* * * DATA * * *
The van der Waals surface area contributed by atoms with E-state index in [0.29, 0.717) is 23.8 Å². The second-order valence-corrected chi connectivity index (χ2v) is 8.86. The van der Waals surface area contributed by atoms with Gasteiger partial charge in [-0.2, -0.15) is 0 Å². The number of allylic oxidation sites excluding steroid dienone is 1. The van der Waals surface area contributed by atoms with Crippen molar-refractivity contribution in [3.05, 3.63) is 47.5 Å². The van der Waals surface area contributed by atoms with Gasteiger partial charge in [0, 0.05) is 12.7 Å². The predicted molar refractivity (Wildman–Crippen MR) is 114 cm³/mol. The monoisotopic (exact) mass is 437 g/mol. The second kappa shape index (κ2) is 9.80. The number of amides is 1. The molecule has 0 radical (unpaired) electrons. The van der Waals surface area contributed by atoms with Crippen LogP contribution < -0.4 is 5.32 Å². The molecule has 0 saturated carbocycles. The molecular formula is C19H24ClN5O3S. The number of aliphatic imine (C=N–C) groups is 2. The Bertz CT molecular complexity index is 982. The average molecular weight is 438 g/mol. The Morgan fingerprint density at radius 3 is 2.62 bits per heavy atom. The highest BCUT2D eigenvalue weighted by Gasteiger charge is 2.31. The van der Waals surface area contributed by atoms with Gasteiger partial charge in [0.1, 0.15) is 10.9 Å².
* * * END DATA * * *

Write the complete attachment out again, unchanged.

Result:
The van der Waals surface area contributed by atoms with E-state index in [0.29, 0.717) is 23.8 Å². The second-order valence-corrected chi connectivity index (χ2v) is 8.86. The van der Waals surface area contributed by atoms with Gasteiger partial charge in [-0.2, -0.15) is 0 Å². The number of allylic oxidation sites excluding steroid dienone is 1. The van der Waals surface area contributed by atoms with Crippen molar-refractivity contribution in [3.05, 3.63) is 47.5 Å². The van der Waals surface area contributed by atoms with Gasteiger partial charge in [0, 0.05) is 12.7 Å². The predicted molar refractivity (Wildman–Crippen MR) is 114 cm³/mol. The monoisotopic (exact) mass is 437 g/mol. The second kappa shape index (κ2) is 9.80. The number of amides is 1. The molecule has 0 radical (unpaired) electrons. The van der Waals surface area contributed by atoms with Crippen LogP contribution < -0.4 is 5.32 Å². The molecule has 0 saturated carbocycles. The molecular formula is C19H24ClN5O3S. The number of aliphatic imine (C=N–C) groups is 2. The Bertz CT molecular complexity index is 982. The average molecular weight is 438 g/mol. The Morgan fingerprint density at radius 3 is 2.62 bits per heavy atom. The highest BCUT2D eigenvalue weighted by Gasteiger charge is 2.31. The van der Waals surface area contributed by atoms with Gasteiger partial charge in [0.1, 0.15) is 10.9 Å².